This week in Biofilms and Microbiomes: Monday August 29, 2016

A round-up of what we read last week in the media's coverage of biofilms and microbiomes research.

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Shifts in the microbiome impact tissue repair and regeneration, reports a recent study published in the journal eLife. The study, led by researchers from the Stowers Institute, suggests a close interrelationship between the makeup of the microbiome, the host immune response, and an organism's ability to heal itself. The research team led by Dr. Alejandro Sánchez Alvarado, used flatworms called planaria that are capable of regenerating all of their tissues to show that a dramatic shift in the microbial community of planaria robs the freshwater flatworm of its superior regenerative abilities. The research opportunity presented itself as a challenge when an infection struck part of the lab's planaria population and the infected worms developed lesions around their eyes, which grew larger and larger until their entire head degenerated. The team conducted a bacterial census and found that the microbiome of worms was surprisingly similar to that of humans. Healthy worms harbored a high proportion of Bacteroidetes, a group of helpful, supportive, symbiotic bacteria, as compared to Proteobacteria, a group that contains a number of dangerous human pathogens. But, when lesions formed there was a surge in the population of Proteobacteria, and the worms were unable to regenerate their heads. The researchers wondered if it was not the bacteria itself, but rather the immune system's response to the bacteria that was impairing the worm's ability to regenerate. Using an advanced molecular technique called RNA interference, the researchers discovered that when they blocked a gene called TAK1 kinase, the worms were able to recover from the damage incurred from infection. They looked at other genes that interacted with TAK1 kinase including activators and inhibitors of the TAK1 pathway and found that most of them also affected regeneration, but only when worms were infected. In the absence of infection the genes repressed cell death during tissue regeneration. "Our findings suggest that there is something special about regeneration during infection that's different than normal regeneration. There are genes that prompt degeneration in one case, and regeneration in another”, said Sánchez Alvarado. The study provides a valuable animal model for understanding host-microbiome interactions and for designing therapies that may enhance healing in humans.Read the coverage in Science News and Laboratory Equipment.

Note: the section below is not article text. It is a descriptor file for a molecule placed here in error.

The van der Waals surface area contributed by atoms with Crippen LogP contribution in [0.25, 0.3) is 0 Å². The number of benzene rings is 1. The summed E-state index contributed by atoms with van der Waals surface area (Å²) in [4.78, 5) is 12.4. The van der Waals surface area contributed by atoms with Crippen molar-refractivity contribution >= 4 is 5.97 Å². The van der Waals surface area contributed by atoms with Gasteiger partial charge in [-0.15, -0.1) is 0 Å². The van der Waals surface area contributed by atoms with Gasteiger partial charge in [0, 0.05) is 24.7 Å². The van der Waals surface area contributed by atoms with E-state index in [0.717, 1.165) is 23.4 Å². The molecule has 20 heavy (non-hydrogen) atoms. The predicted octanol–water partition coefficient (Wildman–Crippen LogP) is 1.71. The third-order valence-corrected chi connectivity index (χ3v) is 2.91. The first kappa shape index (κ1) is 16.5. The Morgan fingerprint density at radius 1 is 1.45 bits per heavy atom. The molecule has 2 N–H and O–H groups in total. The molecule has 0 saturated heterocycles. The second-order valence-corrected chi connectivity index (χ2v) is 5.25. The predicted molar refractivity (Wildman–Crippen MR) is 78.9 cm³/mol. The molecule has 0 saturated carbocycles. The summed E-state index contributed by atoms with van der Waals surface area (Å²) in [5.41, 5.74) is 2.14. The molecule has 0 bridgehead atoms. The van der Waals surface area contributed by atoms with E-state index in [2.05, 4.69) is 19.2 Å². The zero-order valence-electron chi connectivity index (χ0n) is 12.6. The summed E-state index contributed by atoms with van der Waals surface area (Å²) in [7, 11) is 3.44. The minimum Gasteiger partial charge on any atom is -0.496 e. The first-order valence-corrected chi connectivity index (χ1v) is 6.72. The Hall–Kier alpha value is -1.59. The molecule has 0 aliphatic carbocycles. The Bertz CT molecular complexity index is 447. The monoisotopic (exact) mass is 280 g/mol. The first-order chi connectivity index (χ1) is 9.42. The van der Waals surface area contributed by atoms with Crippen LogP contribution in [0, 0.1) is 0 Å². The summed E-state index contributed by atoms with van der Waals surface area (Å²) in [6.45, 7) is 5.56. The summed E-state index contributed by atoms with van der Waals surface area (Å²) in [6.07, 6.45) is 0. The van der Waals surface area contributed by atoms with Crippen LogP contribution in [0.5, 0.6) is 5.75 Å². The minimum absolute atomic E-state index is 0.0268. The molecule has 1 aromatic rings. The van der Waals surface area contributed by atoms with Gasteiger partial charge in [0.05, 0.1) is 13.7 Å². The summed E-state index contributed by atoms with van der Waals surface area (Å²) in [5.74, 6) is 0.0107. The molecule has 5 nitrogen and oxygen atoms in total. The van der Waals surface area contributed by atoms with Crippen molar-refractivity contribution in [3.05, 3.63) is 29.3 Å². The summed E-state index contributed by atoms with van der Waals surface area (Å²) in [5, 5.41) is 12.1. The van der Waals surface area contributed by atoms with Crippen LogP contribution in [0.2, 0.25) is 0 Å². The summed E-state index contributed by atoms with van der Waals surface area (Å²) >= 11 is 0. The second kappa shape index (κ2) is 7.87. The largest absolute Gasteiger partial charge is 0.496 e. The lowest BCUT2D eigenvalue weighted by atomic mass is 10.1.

Is there a link between obesity and messed-up microbiome? The new study, published in the journal mBio, has dispelled the popular controversy around possible links between obesity and a haywire gut microbiome. The idea that obesity and imbalanced microbiomes are linked started with research in animals, and the observation that obese animals tended to have a certain ratio of the two groups of bacteria species - Bacteroidetes and Firmicutes, led to the studies in humans—some of them with just a few dozen participants—that grabbed headlines in recent years. Dr. Marc Sze and professor Dr. Patrick Schloss from the University of Michigan Medical School revisited this hypothesis and performed an extensive literature review of the existing studies on the microbiome and obesity and performed a meta-analysis of 10 studies identified using PRISMA guidelines. By statistically pooling the data from 10 studies, the researchers observed significant, but small, relationships between richness, evenness, and diversity and obesity status, as well as the relative risk of being obese based on these metrics. They also generated random forest machine learning models trained on each data set and tested on the remaining data sets. The analysis demonstrated that the ability to reliably classify individuals as obese solely on the basis of the composition of their microbiome was limited. Finally, the researchers verified the ability of each study to detect defined differences in alpha diversity (species richness) and observed that most studies lacked the power to detect modest effect sizes. Considering that these data sets are among the largest published, it seems that most human microbiome studies lack the power to detect differences in alpha diversity. The researchers have created an open online site where other researchers can see how they did what they did, and add more data from gut microbiome studies in obese and non-obese people to continue the search for any links. This lack of a clear ‘signature’ across more than 1,000 volunteers in ten of the largest studies done to date may not please overweight people. It may also disappoint the companies that sell them products aimed at altering the gut’s microscopic population through fiber, nutrients, and ‘good’ bacteria. The paper was highlighted by Science Daily and Gastroenterology & Endoscopy News.

We’d love to hear what you’ve been reading this week. Please comment below.

Richa Dandona

Partnerships and Operations Manager, Nature Partner Journals, Nature Research